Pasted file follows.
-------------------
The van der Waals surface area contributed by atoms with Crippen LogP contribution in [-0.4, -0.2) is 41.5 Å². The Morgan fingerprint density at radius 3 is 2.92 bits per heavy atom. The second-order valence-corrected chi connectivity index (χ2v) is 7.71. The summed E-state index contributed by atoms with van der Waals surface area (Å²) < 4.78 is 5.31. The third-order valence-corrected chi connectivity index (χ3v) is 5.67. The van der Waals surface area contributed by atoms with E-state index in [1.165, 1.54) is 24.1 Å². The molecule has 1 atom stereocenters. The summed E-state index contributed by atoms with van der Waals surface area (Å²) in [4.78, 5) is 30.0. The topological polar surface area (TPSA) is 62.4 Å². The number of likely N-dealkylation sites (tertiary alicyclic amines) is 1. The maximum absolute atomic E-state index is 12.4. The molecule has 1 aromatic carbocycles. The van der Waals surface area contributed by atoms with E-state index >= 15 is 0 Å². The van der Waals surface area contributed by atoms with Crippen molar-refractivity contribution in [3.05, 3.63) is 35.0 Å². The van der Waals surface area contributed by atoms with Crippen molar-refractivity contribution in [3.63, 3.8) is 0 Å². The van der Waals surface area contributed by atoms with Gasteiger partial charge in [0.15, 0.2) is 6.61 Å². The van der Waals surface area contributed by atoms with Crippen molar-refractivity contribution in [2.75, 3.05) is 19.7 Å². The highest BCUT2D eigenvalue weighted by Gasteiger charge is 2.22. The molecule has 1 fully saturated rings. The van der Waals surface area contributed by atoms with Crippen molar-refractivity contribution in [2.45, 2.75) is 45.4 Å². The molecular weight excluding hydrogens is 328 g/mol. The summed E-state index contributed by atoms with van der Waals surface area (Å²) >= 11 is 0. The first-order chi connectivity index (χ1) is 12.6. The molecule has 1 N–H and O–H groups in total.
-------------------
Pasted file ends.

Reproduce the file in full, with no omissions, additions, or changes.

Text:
The van der Waals surface area contributed by atoms with Crippen LogP contribution in [-0.4, -0.2) is 41.5 Å². The Morgan fingerprint density at radius 3 is 2.92 bits per heavy atom. The second-order valence-corrected chi connectivity index (χ2v) is 7.71. The summed E-state index contributed by atoms with van der Waals surface area (Å²) < 4.78 is 5.31. The third-order valence-corrected chi connectivity index (χ3v) is 5.67. The van der Waals surface area contributed by atoms with E-state index in [1.165, 1.54) is 24.1 Å². The molecule has 1 atom stereocenters. The summed E-state index contributed by atoms with van der Waals surface area (Å²) in [4.78, 5) is 30.0. The topological polar surface area (TPSA) is 62.4 Å². The number of likely N-dealkylation sites (tertiary alicyclic amines) is 1. The maximum absolute atomic E-state index is 12.4. The molecule has 1 aromatic carbocycles. The van der Waals surface area contributed by atoms with E-state index >= 15 is 0 Å². The van der Waals surface area contributed by atoms with Crippen molar-refractivity contribution in [3.05, 3.63) is 35.0 Å². The van der Waals surface area contributed by atoms with Crippen molar-refractivity contribution in [3.63, 3.8) is 0 Å². The van der Waals surface area contributed by atoms with Gasteiger partial charge in [0.15, 0.2) is 6.61 Å². The van der Waals surface area contributed by atoms with Crippen molar-refractivity contribution in [2.75, 3.05) is 19.7 Å². The highest BCUT2D eigenvalue weighted by Gasteiger charge is 2.22. The molecule has 1 fully saturated rings. The van der Waals surface area contributed by atoms with Crippen molar-refractivity contribution in [2.45, 2.75) is 45.4 Å². The molecular weight excluding hydrogens is 328 g/mol. The summed E-state index contributed by atoms with van der Waals surface area (Å²) >= 11 is 0. The first-order chi connectivity index (χ1) is 12.6. The molecule has 1 N–H and O–H groups in total.